8. 8
    mistermix says:

    @ant: The Daiichi backup generators were situated in the lower level of the reactor buildings and were destroyed by the tsunami. The Daini generators were not, apparently, so they could achieve cold shutdown.

  9. 9
    PeakVT says:

    @Roger Moore: Yes, exactly. Also, too, shareholders and, more importantly, senior management, get rewarded on time scales that are much different from when cost-cutting might result in an accident small or large.

  10. 10
    ant says:

    @mistermix:

    ok. that sounds like a more likely story to me.

    well i sure hope that the nuclear plants all over the world have reviewed how they’re gonna keep these fucking things cool in the event that tomorrow aint quite the same as today.

    sheesh.

  11. 11

    @DecidedFenceSitter:

    Yes, but you are talking possible costs in the future versus real costs now, and humans are very bad at dealing with future costs.

    Which is why we’re supposed to have regulations with real enforcement: so it’s cheaper to be safe than to take shortcuts. But that would get in the way of rich people making even more money, so it has to be stopped at all costs.

  12. 12
    Robert Sneddon says:

    @ant: The Daini plant had a couple of days supply of diesel for their generators but the roads around the area were knocked out by the earthquake and trucking in extra fuel was pretty much impossible in the timescales involved. Shipping it via tanker to the shoreline facilities might have worked but it would have been tight timing given the general disruption in the area resulting from the double-whammy of the earthquake and tsunami. Jury-rigging a safe method of transferring diesel from a ship to the fuel tanks without causing a fuel fire would have been tricky too.

  13. 13
    Jazz Superluminar says:

    @ant
    what mistermix said, and there’s also the reconnection issue. I’m still baffled why it took so long to reestablish a grid connection to Daiichi, even given the tsunami.

  14. 14
    Uloborus says:

    My feelings about this incident and reactions to it are very mixed. On the one hand, I think we need new investment, the most modern safety technology, and to treat the nuclear industry responsibly and like adults. On the other hand I seem to be the only person here who’s impressed as Hell that a set of nuclear reactors got hit by the fourth largest earthquake ever AND the tsunami that followed it, and they managed a complete shutdown of all but one. That one is merely bad enough that they’re evacuating the area within 25 miles until it cools down. And not even because the area is a death trap, but because there’ve been just enough radiation concerns that they won’t take chances.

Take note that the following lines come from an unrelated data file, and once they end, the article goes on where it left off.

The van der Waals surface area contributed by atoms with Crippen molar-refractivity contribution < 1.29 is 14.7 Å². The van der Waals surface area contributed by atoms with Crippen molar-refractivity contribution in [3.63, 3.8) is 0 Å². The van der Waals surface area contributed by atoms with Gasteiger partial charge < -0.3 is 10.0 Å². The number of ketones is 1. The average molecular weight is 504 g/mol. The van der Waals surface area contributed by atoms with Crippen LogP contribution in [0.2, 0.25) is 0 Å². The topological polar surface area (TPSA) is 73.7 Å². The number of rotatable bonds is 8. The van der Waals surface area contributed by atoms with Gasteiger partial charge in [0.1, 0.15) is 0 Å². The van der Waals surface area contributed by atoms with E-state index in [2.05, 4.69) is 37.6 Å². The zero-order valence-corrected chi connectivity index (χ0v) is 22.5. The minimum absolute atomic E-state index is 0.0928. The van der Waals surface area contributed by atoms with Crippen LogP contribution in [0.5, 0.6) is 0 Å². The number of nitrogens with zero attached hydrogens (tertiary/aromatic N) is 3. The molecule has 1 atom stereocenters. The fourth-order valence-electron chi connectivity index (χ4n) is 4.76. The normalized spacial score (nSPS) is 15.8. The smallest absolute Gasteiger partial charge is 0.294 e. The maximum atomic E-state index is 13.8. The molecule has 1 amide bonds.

Seriously, there is not much technology man has ever made that can survive that kind of abuse. But the very, very important flip side to that is that if we can do better, we must. I’ve been following MIT’s coverage and it reinforces both sides of the issue for me.

    EDIT – @Jazz Superluminar: I couldn’t tell you for sure, but a 9.1 earthquake levels cities, so I wouldn’t be surprised at any amount of damage or how hard it was to restore.

  15. 15
    ant says:

    In January 2010, the plant’s operator, Entergy, discovered that nearby soil and groundwater had been contaminated by radioactive tritium, which had apparently leaked from underground piping. Just months before, the company assured state lawmakers that no such piping existed at the plant.

    WTF?

  16. 16
    Freemark says:

    I don’t know why everybody so worried about this nuclear issue? I live 4 miles from a nuclear plant that sits on a three mile long island in the middle of the Susquehanna River and it seems to be just fine. Of course chances of a problem are reduced by the fact it is only running 1 of its 2 reactors. I forget why they aren’t running the other one. But I guess I should consider myself lucky because it reduces the chance of a major problem ever happening by 50%.

  17. 17
    PeakVT says:

    @ant: You’re not expecting a nuclear plant operator to know the details of its plant, are you?

  18. 18

    @PeakVT:

    You’re not expecting a nuclear plant operator to know tell the details of truth about problems at its plant, are you?

    FTFY. My money is on dishonesty rather than ignorance.

  19. 19
    MikeJ says:

    The NRC actually used to be better, until the GOP threatened to defund them if they kept enforcing regulations.

  20. 20
    vheidi says: